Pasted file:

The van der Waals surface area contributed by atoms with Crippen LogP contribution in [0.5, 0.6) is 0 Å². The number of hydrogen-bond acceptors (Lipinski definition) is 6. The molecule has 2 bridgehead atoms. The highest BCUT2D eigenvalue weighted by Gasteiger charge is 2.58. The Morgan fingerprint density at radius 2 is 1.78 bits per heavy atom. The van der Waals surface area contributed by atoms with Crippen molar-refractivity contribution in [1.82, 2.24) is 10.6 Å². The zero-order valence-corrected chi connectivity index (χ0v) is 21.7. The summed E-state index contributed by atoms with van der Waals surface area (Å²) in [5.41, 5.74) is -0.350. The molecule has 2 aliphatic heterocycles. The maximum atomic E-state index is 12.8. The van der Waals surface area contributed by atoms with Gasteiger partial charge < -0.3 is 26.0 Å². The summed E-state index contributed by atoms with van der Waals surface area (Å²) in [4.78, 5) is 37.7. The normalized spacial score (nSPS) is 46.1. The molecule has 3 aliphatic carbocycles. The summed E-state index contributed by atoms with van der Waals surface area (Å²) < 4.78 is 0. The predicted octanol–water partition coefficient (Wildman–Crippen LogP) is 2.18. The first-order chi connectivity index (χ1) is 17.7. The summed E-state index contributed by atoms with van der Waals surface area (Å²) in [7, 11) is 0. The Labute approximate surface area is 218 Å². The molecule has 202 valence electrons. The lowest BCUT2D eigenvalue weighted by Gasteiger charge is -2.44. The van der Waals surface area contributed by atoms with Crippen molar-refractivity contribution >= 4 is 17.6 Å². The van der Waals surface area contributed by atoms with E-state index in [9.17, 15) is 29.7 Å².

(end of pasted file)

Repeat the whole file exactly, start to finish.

The van der Waals surface area contributed by atoms with Crippen LogP contribution in [0.5, 0.6) is 0 Å². The number of hydrogen-bond acceptors (Lipinski definition) is 6. The molecule has 2 bridgehead atoms. The highest BCUT2D eigenvalue weighted by Gasteiger charge is 2.58. The Morgan fingerprint density at radius 2 is 1.78 bits per heavy atom. The van der Waals surface area contributed by atoms with Crippen molar-refractivity contribution in [1.82, 2.24) is 10.6 Å². The zero-order valence-corrected chi connectivity index (χ0v) is 21.7. The summed E-state index contributed by atoms with van der Waals surface area (Å²) in [5.41, 5.74) is -0.350. The molecule has 2 aliphatic heterocycles. The maximum atomic E-state index is 12.8. The van der Waals surface area contributed by atoms with Gasteiger partial charge < -0.3 is 26.0 Å². The summed E-state index contributed by atoms with van der Waals surface area (Å²) in [4.78, 5) is 37.7. The normalized spacial score (nSPS) is 46.1. The molecule has 3 aliphatic carbocycles. The summed E-state index contributed by atoms with van der Waals surface area (Å²) < 4.78 is 0. The predicted octanol–water partition coefficient (Wildman–Crippen LogP) is 2.18. The first-order chi connectivity index (χ1) is 17.7. The summed E-state index contributed by atoms with van der Waals surface area (Å²) in [7, 11) is 0. The Labute approximate surface area is 218 Å². The molecule has 202 valence electrons. The lowest BCUT2D eigenvalue weighted by Gasteiger charge is -2.44. The van der Waals surface area contributed by atoms with Crippen molar-refractivity contribution >= 4 is 17.6 Å². The van der Waals surface area contributed by atoms with E-state index in [9.17, 15) is 29.7 Å².